LUMA attorneys charge $1K+ an hour and consultants get paid nearly $5M to write plans
By Eliván Martínez Mercado
Center for Investigative Journalism
Hiring a law firm that charges up to $1,245 per hour. The outsourcing of foreign companies such as Alumbra, from Colorado, which has billed as much as $1.3 million in a single month for plans to transform the energy system without having gone through a competitive process. This is how the first six invoices that LUMA has already submitted to Puerto Rico Electric Power Authority (PREPA) look. Luma is the firm that will manage the transmission and distribution network in Puerto Rico starting in June.
The public corporation does not have the opportunity of reviewing the invoices in a transparent way, Robert Poe, a member of PREPA’s Governing Board said at a meeting on Dec. 16, 2020. His criticism came up because so far, the Public-Private Partnership Authority (AAPP, in Spanish), which oversees the contract with LUMA, has not allowed PREPA to conduct a full review of all of the documents to make sure the expenses are justified.
Engineer Tomás Torres, the consumer representative before the Governing Board, made similar statements. He said that, in addition to its monthly flat rate of $5 million, LUMA charges an average of $7.8 million in reimbursable expenses each month, excluding the original record of hours worked, purchase receipts and other information needed for its evaluation.
The hiring of the Canadian-American consortium LUMA is the result of a privatization process that began during former Gov. Ricardo Rosselló’s administration, after Hurricane María destroyed the electric power grid and following the bankrupt public corporation’s history of administrative failure.
LUMA’s Chief Executive Officer Wayne Stensby, and AAPP Executive Director Fermín Fontanés, have told the Center for Investigative Journalism (CPI, in Spanish) that the public-private partnership (P3) will result in savings by overseeing the electricity system, and that it will generate business opportunities for local companies, so that they will also benefit from the economic activity related to the transformation and recovery. But this has not happened in the first six months since the agreement got underway, as the invoices show.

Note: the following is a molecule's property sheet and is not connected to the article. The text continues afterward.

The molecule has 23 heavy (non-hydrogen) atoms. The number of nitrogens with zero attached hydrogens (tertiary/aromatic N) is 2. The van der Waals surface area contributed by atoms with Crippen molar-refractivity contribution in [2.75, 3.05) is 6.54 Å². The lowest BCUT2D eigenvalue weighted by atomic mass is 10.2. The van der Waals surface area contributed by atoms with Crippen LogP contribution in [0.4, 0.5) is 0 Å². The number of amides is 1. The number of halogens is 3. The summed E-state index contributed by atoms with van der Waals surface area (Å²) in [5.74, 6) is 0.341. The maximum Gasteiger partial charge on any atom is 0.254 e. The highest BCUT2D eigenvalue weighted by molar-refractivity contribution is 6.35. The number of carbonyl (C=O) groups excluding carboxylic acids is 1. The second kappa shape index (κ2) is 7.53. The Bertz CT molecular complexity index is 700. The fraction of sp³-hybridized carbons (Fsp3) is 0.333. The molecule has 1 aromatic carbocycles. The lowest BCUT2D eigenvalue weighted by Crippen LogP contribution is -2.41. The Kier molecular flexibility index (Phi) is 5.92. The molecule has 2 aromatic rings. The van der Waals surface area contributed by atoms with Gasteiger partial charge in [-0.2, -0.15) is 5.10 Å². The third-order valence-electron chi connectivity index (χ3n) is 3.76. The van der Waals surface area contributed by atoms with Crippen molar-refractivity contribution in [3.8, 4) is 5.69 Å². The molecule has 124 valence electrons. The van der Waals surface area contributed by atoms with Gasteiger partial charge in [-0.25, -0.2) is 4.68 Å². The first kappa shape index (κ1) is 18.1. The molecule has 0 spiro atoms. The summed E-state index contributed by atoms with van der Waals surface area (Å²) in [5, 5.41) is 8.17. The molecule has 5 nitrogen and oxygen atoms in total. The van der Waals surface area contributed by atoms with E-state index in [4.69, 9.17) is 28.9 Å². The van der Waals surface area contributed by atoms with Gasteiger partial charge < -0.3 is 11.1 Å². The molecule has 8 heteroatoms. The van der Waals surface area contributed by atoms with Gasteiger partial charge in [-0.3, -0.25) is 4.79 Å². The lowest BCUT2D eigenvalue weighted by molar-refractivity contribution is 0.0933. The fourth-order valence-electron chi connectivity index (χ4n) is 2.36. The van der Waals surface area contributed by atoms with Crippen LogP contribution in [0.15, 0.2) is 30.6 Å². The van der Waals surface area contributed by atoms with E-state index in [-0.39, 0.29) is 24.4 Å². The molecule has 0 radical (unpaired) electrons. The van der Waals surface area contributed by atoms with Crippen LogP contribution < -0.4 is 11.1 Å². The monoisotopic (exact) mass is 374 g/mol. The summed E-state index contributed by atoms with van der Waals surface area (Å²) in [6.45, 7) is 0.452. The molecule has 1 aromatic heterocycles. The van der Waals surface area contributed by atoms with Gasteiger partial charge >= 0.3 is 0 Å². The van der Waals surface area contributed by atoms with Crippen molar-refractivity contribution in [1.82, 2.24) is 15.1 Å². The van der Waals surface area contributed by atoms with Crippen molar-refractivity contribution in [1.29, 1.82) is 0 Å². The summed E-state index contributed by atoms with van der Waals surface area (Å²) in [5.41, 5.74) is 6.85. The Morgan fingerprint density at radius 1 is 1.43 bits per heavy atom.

Of the 20 companies that have invoiced LUMA during this period, only one is from Puerto Rico — insurance brokerage firm Vidal & Rodríguez, according to an analysis done by the CPI.
In September, when LUMA submitted invoices for the largest amount of reimbursable expenses (more than $5 million), local companies were contracted mainly for services that resulted in low billing compared to foreign ones. For example, the highest invoices from local companies were those from Triple-S insurance company, for $26,000, and from human resources consultancy firm, BMA Group for $21,538.
“In this initial stage, LUMA is coming to Puerto Rico to start up its operation. That’s why you’re seeing companies from the United States that are working with them,” Fontanés said.
He stated that when the transition is complete and the P3 begins to manage the grid in June, that’s when local companies will be hired.
“LUMA isn’t going to take the money and do it all,” he said.
In addition to the low participation so far by local companies, there are the high costs of consulting and legal services. Francisco Cerezo, a partner of multinational firm DLA Piper, which has provided legal and administrative representation to LUMA, submitted an invoice for $47,475 for 45 hours of service last September: $1,055 per hour.
Hariett Lipkin, a partner of the same company, billed $9,043 for 7.3 hours of work (less than a full workday), charging between $1,200 and $1,245 an hour.
This fee “seems gigantic but it’s normal,” since that is “what this type of firm charges,” Fontanés added.
However, this number is much more than what the partners of Proskauer Rose charge ($789 an hour). Proskauer Rose is the US law firm hired by the Fiscal Control Board to lead bankruptcy cases in Puerto Rico.
No proof of savings so far
In the breakdowns of costs and reimbursable expenses for the first six months of the company’s services, Alumbra LLC appears as the subcontractor that has billed the most to LUMA.